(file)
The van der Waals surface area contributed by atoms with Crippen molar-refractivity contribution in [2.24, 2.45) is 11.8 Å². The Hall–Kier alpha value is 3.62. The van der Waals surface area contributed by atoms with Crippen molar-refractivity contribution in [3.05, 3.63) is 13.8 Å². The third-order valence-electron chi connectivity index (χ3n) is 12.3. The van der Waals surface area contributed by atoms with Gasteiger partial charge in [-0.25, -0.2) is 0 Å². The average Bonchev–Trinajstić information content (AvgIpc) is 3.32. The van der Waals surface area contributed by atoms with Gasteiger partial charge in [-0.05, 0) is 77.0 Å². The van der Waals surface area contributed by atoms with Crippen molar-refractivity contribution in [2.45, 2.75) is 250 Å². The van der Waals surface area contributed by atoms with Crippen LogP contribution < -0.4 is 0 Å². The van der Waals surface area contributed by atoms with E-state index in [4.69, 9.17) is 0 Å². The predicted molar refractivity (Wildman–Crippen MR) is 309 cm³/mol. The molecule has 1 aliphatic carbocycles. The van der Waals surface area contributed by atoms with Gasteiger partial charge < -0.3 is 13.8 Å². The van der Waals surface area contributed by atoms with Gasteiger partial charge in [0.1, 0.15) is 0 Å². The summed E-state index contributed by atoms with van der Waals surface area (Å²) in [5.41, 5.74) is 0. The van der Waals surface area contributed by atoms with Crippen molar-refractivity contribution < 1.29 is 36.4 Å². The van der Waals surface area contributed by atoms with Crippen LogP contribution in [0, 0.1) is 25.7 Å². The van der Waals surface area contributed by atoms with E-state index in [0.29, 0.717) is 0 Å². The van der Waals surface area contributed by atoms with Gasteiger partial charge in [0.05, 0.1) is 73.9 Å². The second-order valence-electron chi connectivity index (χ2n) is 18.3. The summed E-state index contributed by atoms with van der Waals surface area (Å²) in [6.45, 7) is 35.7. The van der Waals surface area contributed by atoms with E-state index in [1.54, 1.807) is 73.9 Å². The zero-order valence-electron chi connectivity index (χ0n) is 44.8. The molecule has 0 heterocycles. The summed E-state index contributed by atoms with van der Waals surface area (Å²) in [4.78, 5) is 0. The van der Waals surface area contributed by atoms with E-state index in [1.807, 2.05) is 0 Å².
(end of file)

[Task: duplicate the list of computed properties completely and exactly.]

The van der Waals surface area contributed by atoms with Crippen molar-refractivity contribution in [2.24, 2.45) is 11.8 Å². The Hall–Kier alpha value is 3.62. The van der Waals surface area contributed by atoms with Crippen molar-refractivity contribution in [3.05, 3.63) is 13.8 Å². The third-order valence-electron chi connectivity index (χ3n) is 12.3. The van der Waals surface area contributed by atoms with Gasteiger partial charge in [-0.25, -0.2) is 0 Å². The average Bonchev–Trinajstić information content (AvgIpc) is 3.32. The van der Waals surface area contributed by atoms with Gasteiger partial charge in [-0.05, 0) is 77.0 Å². The van der Waals surface area contributed by atoms with Crippen molar-refractivity contribution in [2.45, 2.75) is 250 Å². The van der Waals surface area contributed by atoms with Crippen LogP contribution < -0.4 is 0 Å². The van der Waals surface area contributed by atoms with E-state index in [4.69, 9.17) is 0 Å². The predicted molar refractivity (Wildman–Crippen MR) is 309 cm³/mol. The molecule has 1 aliphatic carbocycles. The van der Waals surface area contributed by atoms with Gasteiger partial charge < -0.3 is 13.8 Å². The van der Waals surface area contributed by atoms with Gasteiger partial charge in [0.1, 0.15) is 0 Å². The summed E-state index contributed by atoms with van der Waals surface area (Å²) in [5.41, 5.74) is 0. The van der Waals surface area contributed by atoms with Crippen molar-refractivity contribution < 1.29 is 36.4 Å². The van der Waals surface area contributed by atoms with Crippen LogP contribution in [0, 0.1) is 25.7 Å². The van der Waals surface area contributed by atoms with E-state index in [0.29, 0.717) is 0 Å². The van der Waals surface area contributed by atoms with Gasteiger partial charge in [0.05, 0.1) is 73.9 Å². The second-order valence-electron chi connectivity index (χ2n) is 18.3. The summed E-state index contributed by atoms with van der Waals surface area (Å²) in [6.45, 7) is 35.7. The van der Waals surface area contributed by atoms with E-state index in [1.54, 1.807) is 73.9 Å². The zero-order valence-electron chi connectivity index (χ0n) is 44.8. The molecule has 0 heterocycles. The summed E-state index contributed by atoms with van der Waals surface area (Å²) in [4.78, 5) is 0. The van der Waals surface area contributed by atoms with E-state index in [1.807, 2.05) is 0 Å².